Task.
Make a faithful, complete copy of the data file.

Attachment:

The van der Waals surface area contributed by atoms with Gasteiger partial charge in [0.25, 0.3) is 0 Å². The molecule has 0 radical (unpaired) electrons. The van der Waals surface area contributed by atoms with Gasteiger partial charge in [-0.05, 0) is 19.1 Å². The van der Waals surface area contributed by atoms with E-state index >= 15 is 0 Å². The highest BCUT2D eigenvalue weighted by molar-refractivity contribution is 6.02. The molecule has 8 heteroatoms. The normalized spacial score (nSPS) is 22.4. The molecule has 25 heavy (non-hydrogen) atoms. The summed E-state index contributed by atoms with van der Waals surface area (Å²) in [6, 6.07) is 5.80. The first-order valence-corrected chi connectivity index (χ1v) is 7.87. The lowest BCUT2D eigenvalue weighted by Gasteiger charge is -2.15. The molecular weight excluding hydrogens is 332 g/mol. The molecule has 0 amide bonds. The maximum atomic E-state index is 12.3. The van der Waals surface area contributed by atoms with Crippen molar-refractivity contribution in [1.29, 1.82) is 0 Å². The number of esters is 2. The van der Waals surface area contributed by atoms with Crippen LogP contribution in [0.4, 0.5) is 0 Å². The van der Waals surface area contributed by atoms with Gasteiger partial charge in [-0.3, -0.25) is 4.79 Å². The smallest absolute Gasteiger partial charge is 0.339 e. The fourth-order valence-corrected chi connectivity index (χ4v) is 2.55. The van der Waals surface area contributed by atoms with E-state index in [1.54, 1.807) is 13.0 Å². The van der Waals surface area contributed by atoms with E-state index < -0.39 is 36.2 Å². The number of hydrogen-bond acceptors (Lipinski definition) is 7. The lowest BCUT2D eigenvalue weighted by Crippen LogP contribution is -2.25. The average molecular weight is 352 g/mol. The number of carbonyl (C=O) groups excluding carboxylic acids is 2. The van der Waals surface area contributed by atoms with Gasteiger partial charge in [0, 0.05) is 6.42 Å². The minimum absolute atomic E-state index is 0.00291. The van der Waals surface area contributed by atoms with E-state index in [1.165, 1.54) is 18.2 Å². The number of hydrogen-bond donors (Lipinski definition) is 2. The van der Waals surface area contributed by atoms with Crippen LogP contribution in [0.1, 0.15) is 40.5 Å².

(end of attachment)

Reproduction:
The van der Waals surface area contributed by atoms with Gasteiger partial charge in [0.25, 0.3) is 0 Å². The molecule has 0 radical (unpaired) electrons. The van der Waals surface area contributed by atoms with Gasteiger partial charge in [-0.05, 0) is 19.1 Å². The van der Waals surface area contributed by atoms with E-state index >= 15 is 0 Å². The highest BCUT2D eigenvalue weighted by molar-refractivity contribution is 6.02. The molecule has 8 heteroatoms. The normalized spacial score (nSPS) is 22.4. The molecule has 25 heavy (non-hydrogen) atoms. The summed E-state index contributed by atoms with van der Waals surface area (Å²) in [6, 6.07) is 5.80. The first-order valence-corrected chi connectivity index (χ1v) is 7.87. The lowest BCUT2D eigenvalue weighted by Gasteiger charge is -2.15. The molecular weight excluding hydrogens is 332 g/mol. The molecule has 0 amide bonds. The maximum atomic E-state index is 12.3. The van der Waals surface area contributed by atoms with Crippen molar-refractivity contribution in [1.29, 1.82) is 0 Å². The number of esters is 2. The van der Waals surface area contributed by atoms with Crippen LogP contribution in [0.4, 0.5) is 0 Å². The van der Waals surface area contributed by atoms with Gasteiger partial charge in [-0.3, -0.25) is 4.79 Å². The smallest absolute Gasteiger partial charge is 0.339 e. The fourth-order valence-corrected chi connectivity index (χ4v) is 2.55. The van der Waals surface area contributed by atoms with E-state index in [1.54, 1.807) is 13.0 Å². The van der Waals surface area contributed by atoms with E-state index < -0.39 is 36.2 Å². The number of hydrogen-bond acceptors (Lipinski definition) is 7. The lowest BCUT2D eigenvalue weighted by Crippen LogP contribution is -2.25. The average molecular weight is 352 g/mol. The number of carbonyl (C=O) groups excluding carboxylic acids is 2. The van der Waals surface area contributed by atoms with Gasteiger partial charge in [0, 0.05) is 6.42 Å². The minimum absolute atomic E-state index is 0.00291. The van der Waals surface area contributed by atoms with E-state index in [1.165, 1.54) is 18.2 Å². The number of hydrogen-bond donors (Lipinski definition) is 2. The van der Waals surface area contributed by atoms with Crippen LogP contribution in [0.1, 0.15) is 40.5 Å².